After cruising back and forth across the Chicago Loop District for hours, a dirigible balloon carrying five persons exploded, the blazing wreckage crashing through the skylight of the Illinois Trust and Savings Bank in the center of the financial district. The police fixed the list of the dead as a result of the accident at 10 and more than a score injured. Thousands saw the accident. Three of the dead were passengers aboard the dirigible, and the others were employees of the bank.

***

After an exciting chase and a big high-powered auto in the wee small hours of the morning, Sheriff Wash Smith, with deputy sheriff W.B. Davis and police officers Henry Selman and Ernest Carlson, finally had to give up pursuit of another car in which were two occupants suspected of having a cargo of moonshine whiskey. The race began near Seney, in this county and after a two-hour run over the rugged hills of Floyd and Polk counties, the officers lost their quarry several miles from the city of Cedartown when the auto suspected of containing whiskey suddenly eluded the sheriff by turning off into a strange road and disappeared.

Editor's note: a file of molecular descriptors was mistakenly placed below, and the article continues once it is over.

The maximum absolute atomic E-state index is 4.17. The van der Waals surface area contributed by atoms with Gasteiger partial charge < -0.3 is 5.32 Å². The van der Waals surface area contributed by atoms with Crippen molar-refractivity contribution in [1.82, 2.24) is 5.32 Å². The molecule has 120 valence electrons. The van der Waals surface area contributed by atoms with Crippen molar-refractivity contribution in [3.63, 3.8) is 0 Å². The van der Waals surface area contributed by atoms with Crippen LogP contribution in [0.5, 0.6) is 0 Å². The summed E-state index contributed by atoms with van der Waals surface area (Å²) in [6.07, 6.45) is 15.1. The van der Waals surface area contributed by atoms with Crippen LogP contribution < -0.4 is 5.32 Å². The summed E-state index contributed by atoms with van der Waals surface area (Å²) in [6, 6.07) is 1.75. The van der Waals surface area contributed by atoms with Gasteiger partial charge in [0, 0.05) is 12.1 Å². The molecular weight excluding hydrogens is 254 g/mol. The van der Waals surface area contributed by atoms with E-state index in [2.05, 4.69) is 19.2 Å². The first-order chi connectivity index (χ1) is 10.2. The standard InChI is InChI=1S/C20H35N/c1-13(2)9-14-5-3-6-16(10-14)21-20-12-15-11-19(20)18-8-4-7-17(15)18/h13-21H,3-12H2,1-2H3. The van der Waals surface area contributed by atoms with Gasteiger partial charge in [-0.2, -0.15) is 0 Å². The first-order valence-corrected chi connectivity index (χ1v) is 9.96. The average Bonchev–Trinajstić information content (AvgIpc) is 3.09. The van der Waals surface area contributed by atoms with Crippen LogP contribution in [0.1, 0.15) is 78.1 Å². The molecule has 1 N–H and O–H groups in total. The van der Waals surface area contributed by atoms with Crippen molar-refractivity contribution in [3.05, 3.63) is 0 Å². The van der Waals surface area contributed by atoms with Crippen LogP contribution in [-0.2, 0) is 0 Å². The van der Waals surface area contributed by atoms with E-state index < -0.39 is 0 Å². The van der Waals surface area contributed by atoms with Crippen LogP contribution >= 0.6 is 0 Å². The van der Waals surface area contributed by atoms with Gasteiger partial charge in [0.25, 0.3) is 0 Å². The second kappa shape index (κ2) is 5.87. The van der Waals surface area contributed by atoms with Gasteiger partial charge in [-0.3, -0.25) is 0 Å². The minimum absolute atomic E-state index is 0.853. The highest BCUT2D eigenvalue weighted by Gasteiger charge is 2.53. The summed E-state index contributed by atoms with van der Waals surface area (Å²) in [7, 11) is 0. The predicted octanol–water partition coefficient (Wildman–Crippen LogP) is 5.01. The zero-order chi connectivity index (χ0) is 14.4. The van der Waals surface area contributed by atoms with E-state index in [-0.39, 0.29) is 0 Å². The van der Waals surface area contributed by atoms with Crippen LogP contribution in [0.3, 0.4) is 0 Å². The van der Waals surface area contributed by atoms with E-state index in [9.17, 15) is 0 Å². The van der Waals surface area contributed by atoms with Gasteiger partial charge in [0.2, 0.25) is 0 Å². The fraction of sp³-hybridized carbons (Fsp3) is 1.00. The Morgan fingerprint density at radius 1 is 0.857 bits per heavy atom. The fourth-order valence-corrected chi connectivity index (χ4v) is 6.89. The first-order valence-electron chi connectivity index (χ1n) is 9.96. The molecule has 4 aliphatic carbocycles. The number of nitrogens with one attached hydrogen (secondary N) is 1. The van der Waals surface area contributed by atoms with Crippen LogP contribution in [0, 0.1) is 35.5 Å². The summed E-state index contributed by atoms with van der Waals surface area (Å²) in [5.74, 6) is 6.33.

***

A number of Rome girls are being delightfully entertained as guests of Miss Ora Belle Updegrove camping party at Armuchee. 

Tense for the accommodation of the guests are located near the lake where bathing and swimming are among the pleasures of camp life frequently indulged in.

Misses Patty B. Berry, Hallie King, Louise and Helen Kendall, Elizabeth Ledbetter, Minnette Weems, Josephine and Frances Graves are among the guests.

***

Whether the people of Rome are possessed with an abundance of indifference or that the police have succeeded in enforcing the traffic situation with marked efficiency was demonstrated here when Herschell, the 18-month-old child of Mr. and Mrs. J.S. Harris, of Gadsden, Ala., who are visiting Mr. and Mrs. Presley Esserman on Fifth Avenue, traversed the distance from Fifth Avenue to the Broad Street bridge without attracting the attention of passers-by.

The wee tot slipped away from the Esserman home unobserved and shortly afterward was missed by his parents. The search was begun that terminated an hour later when the baby was found, enjoying the sights on the Broad Street bridge, by Officer Wilson, and restored to the arms of his distracted mother.